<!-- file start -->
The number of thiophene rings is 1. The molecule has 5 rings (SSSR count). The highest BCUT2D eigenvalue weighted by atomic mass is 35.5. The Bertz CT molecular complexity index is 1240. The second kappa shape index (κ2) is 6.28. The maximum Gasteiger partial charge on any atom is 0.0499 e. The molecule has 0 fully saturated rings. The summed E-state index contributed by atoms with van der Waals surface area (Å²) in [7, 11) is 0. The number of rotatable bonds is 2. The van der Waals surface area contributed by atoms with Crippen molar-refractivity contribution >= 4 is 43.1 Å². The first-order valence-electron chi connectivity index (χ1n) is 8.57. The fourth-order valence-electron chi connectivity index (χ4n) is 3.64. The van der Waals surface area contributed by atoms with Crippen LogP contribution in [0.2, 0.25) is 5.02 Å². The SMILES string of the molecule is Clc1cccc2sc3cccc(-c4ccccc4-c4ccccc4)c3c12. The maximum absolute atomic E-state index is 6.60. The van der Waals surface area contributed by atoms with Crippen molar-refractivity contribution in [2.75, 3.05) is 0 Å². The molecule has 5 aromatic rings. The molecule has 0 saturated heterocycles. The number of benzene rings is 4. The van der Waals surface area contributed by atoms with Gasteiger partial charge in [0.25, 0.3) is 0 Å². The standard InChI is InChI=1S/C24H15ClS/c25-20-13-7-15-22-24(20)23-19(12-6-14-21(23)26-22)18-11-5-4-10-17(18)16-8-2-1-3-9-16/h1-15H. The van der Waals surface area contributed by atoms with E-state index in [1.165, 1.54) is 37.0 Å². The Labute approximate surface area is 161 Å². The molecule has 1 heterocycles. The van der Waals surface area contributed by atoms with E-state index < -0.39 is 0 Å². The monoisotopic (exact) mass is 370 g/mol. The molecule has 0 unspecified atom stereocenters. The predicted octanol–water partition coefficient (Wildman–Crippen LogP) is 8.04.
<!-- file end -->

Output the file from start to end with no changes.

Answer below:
The number of thiophene rings is 1. The molecule has 5 rings (SSSR count). The highest BCUT2D eigenvalue weighted by atomic mass is 35.5. The Bertz CT molecular complexity index is 1240. The second kappa shape index (κ2) is 6.28. The maximum Gasteiger partial charge on any atom is 0.0499 e. The molecule has 0 fully saturated rings. The summed E-state index contributed by atoms with van der Waals surface area (Å²) in [7, 11) is 0. The number of rotatable bonds is 2. The van der Waals surface area contributed by atoms with Crippen molar-refractivity contribution >= 4 is 43.1 Å². The first-order valence-electron chi connectivity index (χ1n) is 8.57. The fourth-order valence-electron chi connectivity index (χ4n) is 3.64. The van der Waals surface area contributed by atoms with Crippen LogP contribution in [0.2, 0.25) is 5.02 Å². The SMILES string of the molecule is Clc1cccc2sc3cccc(-c4ccccc4-c4ccccc4)c3c12. The maximum absolute atomic E-state index is 6.60. The van der Waals surface area contributed by atoms with Crippen molar-refractivity contribution in [2.75, 3.05) is 0 Å². The molecule has 5 aromatic rings. The molecule has 0 saturated heterocycles. The number of benzene rings is 4. The van der Waals surface area contributed by atoms with Gasteiger partial charge in [0.25, 0.3) is 0 Å². The standard InChI is InChI=1S/C24H15ClS/c25-20-13-7-15-22-24(20)23-19(12-6-14-21(23)26-22)18-11-5-4-10-17(18)16-8-2-1-3-9-16/h1-15H. The van der Waals surface area contributed by atoms with E-state index in [1.165, 1.54) is 37.0 Å². The Labute approximate surface area is 161 Å². The molecule has 1 heterocycles. The van der Waals surface area contributed by atoms with E-state index < -0.39 is 0 Å². The monoisotopic (exact) mass is 370 g/mol. The molecule has 0 unspecified atom stereocenters. The predicted octanol–water partition coefficient (Wildman–Crippen LogP) is 8.04.